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 November 07, 2012
Obama faces calls to tackle climate change as he returns to White House

 Barack Obama has renewed his focus on climate change mitigation and energy security as he secured an historic second term of office as President of the United States.

Following a decisive victory against his Republican opponent Mitt Romney, Obama gave a rallying speech to crowds in Chicago that returned to his theme of hope for the future of the nation.

The topic of climate change was largely absent throughout the campaign, with neither candidate raising the issue during the presidential debates.

But Obama invoked the issue in his victory speech, receiving one of the biggest cheers of the night. "Despite all our differences, most of us share certain hopes for America's future," he said.

"We want our children to live in an America that isn't burdened by debt, that isn't weakened by inequality, that isn't threatened by the destructive power of a warming planet."

He added that he was "more determined and more inspired than ever" to tackle issues facing the future of the US, including "freeing ourselves from foreign oil".

Obama's re-election will pave the way for the delivery of his "all of the above" energy strategy that aims to develop every available source of US energy, including oil, gas, clean coal, wind, solar, biofuels and nuclear, while also taking steps to protect the climate.

However, his struggle to pass policies through Congress is set to continue as Republicans retained control in the House of Representatives, with Democrats gaining just two seats overall.

The news was welcomed by green groups, who had strongly opposed Romney's stance on climate change, his plans to allow the Production Tax Credit for the wind industry to lapse at the end of this year and approve the Keystone XL tar sand pipeline.

However, the president will also face pressure to step up his action on tackling climate change, following modest progress over the last four years.

Andrew Steer, president of the World Resources Institute, said climate change should appear at the top of his agenda, especially in the wake of Superstorm Sandy that caused havoc in New York and other east-coast states.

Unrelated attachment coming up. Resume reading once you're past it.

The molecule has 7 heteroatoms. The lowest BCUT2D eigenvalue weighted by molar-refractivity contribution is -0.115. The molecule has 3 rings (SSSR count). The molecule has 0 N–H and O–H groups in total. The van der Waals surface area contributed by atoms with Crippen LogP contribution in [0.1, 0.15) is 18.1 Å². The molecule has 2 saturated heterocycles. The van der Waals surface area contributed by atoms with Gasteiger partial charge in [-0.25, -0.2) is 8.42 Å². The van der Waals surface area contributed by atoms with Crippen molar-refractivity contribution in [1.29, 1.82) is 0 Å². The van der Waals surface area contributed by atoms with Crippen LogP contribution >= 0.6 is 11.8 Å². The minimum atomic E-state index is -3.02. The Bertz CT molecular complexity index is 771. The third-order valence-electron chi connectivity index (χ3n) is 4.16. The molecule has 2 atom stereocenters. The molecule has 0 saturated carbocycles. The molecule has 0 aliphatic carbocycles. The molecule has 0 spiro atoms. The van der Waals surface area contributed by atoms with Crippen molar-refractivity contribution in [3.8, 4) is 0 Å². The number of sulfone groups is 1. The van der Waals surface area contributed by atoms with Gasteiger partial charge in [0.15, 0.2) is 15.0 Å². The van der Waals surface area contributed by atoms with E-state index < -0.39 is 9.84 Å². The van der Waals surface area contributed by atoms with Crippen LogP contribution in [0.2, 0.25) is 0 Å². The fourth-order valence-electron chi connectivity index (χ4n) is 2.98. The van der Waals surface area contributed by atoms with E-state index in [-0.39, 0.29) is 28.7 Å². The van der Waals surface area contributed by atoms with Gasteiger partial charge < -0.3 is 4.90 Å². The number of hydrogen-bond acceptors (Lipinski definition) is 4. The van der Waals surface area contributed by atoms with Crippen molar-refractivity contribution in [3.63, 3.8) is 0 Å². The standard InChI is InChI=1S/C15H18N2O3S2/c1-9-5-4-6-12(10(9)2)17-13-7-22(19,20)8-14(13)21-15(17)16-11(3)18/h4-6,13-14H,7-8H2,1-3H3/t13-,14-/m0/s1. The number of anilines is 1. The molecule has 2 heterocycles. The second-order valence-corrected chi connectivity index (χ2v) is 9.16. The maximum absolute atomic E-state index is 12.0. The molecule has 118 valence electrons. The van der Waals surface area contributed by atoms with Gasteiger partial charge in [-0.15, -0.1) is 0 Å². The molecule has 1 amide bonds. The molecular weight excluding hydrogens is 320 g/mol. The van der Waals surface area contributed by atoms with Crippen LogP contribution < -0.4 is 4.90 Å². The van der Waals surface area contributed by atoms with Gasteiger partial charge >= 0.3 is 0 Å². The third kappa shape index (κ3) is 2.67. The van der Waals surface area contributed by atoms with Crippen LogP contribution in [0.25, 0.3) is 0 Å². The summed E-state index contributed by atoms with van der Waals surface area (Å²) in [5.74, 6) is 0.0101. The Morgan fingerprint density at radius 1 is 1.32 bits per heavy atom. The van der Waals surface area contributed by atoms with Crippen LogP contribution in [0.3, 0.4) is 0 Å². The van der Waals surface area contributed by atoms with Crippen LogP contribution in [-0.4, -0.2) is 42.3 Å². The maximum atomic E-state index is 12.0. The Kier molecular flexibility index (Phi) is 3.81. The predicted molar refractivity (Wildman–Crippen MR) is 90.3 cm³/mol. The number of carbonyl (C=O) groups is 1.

He urged Obama to deliver a strong national climate and energy strategy, including putting a price on carbon.

"Many leading businesses are looking for greater clarity to stay competitive in the global economy and take advantage of the emerging $2.3 trillion clean-energy market," he said.

"They need to set long-term goals, which are currently being undercut by America's piecemeal approach on climate and energy."

With just weeks to go until world leaders meet for the next round of United Nations Climate Change talks in Doha, Steer also called for the US to take a more active role in negotiations.

"President Obama has shown the power of bold leadership on big international issues and he has the opportunity to make an ambitious international climate agreement part of his legacy," he said.

HSBC analyst Nick Robins said a second Obama Administration could also explore the potential for raising revenues from a carbon tax, as a means of significantly reducing America's debt burden.

He cited Congressional Research Service figures which showed Obama could raise $154bn by 2021 by implementing a carbon tax starting at $20 per tonne of CO2, increasing by around six per cent per year.

"Applied to the Congressional Budget Office's 2012 Baseline, this would halve the fiscal deficit by 2022," he said.

Speaking at Prime Minister's Questions, British Deputy Prime Minister Nick Clegg highlighted climate change policy as an area where the UK and US could work together following Obama's victory.

The initial focus of Obama's climate change and energy efforts are likely to focus on extending the wind energy tax credit as soon as possible, accelerating efforts to regulate greenhouse gas emissions through the Environmental Protection Agency, and managing to fall out of Hurricane Sandy to highlight the need for more investment in climate change adaptation.

However, his ability to pass wide-ranging energy reforms and climate change legislation will depend in large part on the willingness of House Republicans to acknowledge the need for action.